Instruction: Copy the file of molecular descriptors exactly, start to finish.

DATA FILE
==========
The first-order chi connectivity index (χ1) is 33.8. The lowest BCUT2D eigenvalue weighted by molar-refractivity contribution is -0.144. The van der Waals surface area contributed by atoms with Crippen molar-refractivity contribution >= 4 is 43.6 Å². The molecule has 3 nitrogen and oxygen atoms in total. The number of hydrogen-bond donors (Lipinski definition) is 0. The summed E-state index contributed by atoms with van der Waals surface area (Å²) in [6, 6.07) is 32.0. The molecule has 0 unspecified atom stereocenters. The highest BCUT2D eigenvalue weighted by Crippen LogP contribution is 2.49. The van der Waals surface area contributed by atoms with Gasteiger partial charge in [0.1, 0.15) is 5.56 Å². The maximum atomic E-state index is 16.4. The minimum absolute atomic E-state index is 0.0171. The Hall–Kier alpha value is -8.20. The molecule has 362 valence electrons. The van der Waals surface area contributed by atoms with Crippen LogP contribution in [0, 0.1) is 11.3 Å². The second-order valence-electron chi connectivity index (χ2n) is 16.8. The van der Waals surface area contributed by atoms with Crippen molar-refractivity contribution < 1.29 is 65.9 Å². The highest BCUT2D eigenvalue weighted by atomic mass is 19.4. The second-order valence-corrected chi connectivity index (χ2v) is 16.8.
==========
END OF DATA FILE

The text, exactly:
The first-order chi connectivity index (χ1) is 33.8. The lowest BCUT2D eigenvalue weighted by molar-refractivity contribution is -0.144. The van der Waals surface area contributed by atoms with Crippen molar-refractivity contribution >= 4 is 43.6 Å². The molecule has 3 nitrogen and oxygen atoms in total. The number of hydrogen-bond donors (Lipinski definition) is 0. The summed E-state index contributed by atoms with van der Waals surface area (Å²) in [6, 6.07) is 32.0. The molecule has 0 unspecified atom stereocenters. The highest BCUT2D eigenvalue weighted by Crippen LogP contribution is 2.49. The van der Waals surface area contributed by atoms with Gasteiger partial charge in [0.1, 0.15) is 5.56 Å². The maximum atomic E-state index is 16.4. The minimum absolute atomic E-state index is 0.0171. The Hall–Kier alpha value is -8.20. The molecule has 362 valence electrons. The van der Waals surface area contributed by atoms with Crippen LogP contribution in [0, 0.1) is 11.3 Å². The second-order valence-electron chi connectivity index (χ2n) is 16.8. The van der Waals surface area contributed by atoms with Crippen molar-refractivity contribution < 1.29 is 65.9 Å². The highest BCUT2D eigenvalue weighted by atomic mass is 19.4. The second-order valence-corrected chi connectivity index (χ2v) is 16.8.